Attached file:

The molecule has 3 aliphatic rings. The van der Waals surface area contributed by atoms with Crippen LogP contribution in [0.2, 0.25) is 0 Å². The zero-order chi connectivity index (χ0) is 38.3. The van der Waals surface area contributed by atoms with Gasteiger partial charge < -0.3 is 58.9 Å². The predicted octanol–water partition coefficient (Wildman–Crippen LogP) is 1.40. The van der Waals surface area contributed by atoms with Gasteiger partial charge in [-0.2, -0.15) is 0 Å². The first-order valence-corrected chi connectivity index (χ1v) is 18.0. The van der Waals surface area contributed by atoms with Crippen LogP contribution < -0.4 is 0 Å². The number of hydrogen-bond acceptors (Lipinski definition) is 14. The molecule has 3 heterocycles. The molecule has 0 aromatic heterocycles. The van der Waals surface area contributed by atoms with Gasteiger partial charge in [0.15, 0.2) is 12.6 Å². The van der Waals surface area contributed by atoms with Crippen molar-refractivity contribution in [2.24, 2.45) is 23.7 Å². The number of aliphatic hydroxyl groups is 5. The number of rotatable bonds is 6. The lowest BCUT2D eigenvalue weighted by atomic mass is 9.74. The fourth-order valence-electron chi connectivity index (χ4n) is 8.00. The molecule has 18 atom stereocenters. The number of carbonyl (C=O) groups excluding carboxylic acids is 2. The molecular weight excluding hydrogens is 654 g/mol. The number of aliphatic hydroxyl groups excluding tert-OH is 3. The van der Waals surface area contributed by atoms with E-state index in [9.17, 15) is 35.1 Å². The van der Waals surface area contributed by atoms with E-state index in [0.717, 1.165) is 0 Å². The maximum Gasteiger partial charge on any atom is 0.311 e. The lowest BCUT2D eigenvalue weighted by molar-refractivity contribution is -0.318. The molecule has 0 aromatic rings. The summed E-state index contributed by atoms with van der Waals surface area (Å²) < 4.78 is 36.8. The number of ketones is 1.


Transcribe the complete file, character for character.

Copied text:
The molecule has 3 aliphatic rings. The van der Waals surface area contributed by atoms with Crippen LogP contribution in [0.2, 0.25) is 0 Å². The zero-order chi connectivity index (χ0) is 38.3. The van der Waals surface area contributed by atoms with Gasteiger partial charge < -0.3 is 58.9 Å². The predicted octanol–water partition coefficient (Wildman–Crippen LogP) is 1.40. The van der Waals surface area contributed by atoms with Gasteiger partial charge in [-0.2, -0.15) is 0 Å². The first-order valence-corrected chi connectivity index (χ1v) is 18.0. The van der Waals surface area contributed by atoms with Crippen LogP contribution < -0.4 is 0 Å². The number of hydrogen-bond acceptors (Lipinski definition) is 14. The molecule has 3 heterocycles. The molecule has 0 aromatic heterocycles. The van der Waals surface area contributed by atoms with Gasteiger partial charge in [0.15, 0.2) is 12.6 Å². The van der Waals surface area contributed by atoms with Crippen molar-refractivity contribution in [2.24, 2.45) is 23.7 Å². The number of aliphatic hydroxyl groups is 5. The number of rotatable bonds is 6. The lowest BCUT2D eigenvalue weighted by atomic mass is 9.74. The fourth-order valence-electron chi connectivity index (χ4n) is 8.00. The molecule has 18 atom stereocenters. The number of carbonyl (C=O) groups excluding carboxylic acids is 2. The molecular weight excluding hydrogens is 654 g/mol. The number of aliphatic hydroxyl groups excluding tert-OH is 3. The van der Waals surface area contributed by atoms with E-state index in [9.17, 15) is 35.1 Å². The van der Waals surface area contributed by atoms with E-state index in [0.717, 1.165) is 0 Å². The maximum Gasteiger partial charge on any atom is 0.311 e. The lowest BCUT2D eigenvalue weighted by molar-refractivity contribution is -0.318. The molecule has 0 aromatic rings. The summed E-state index contributed by atoms with van der Waals surface area (Å²) < 4.78 is 36.8. The number of ketones is 1.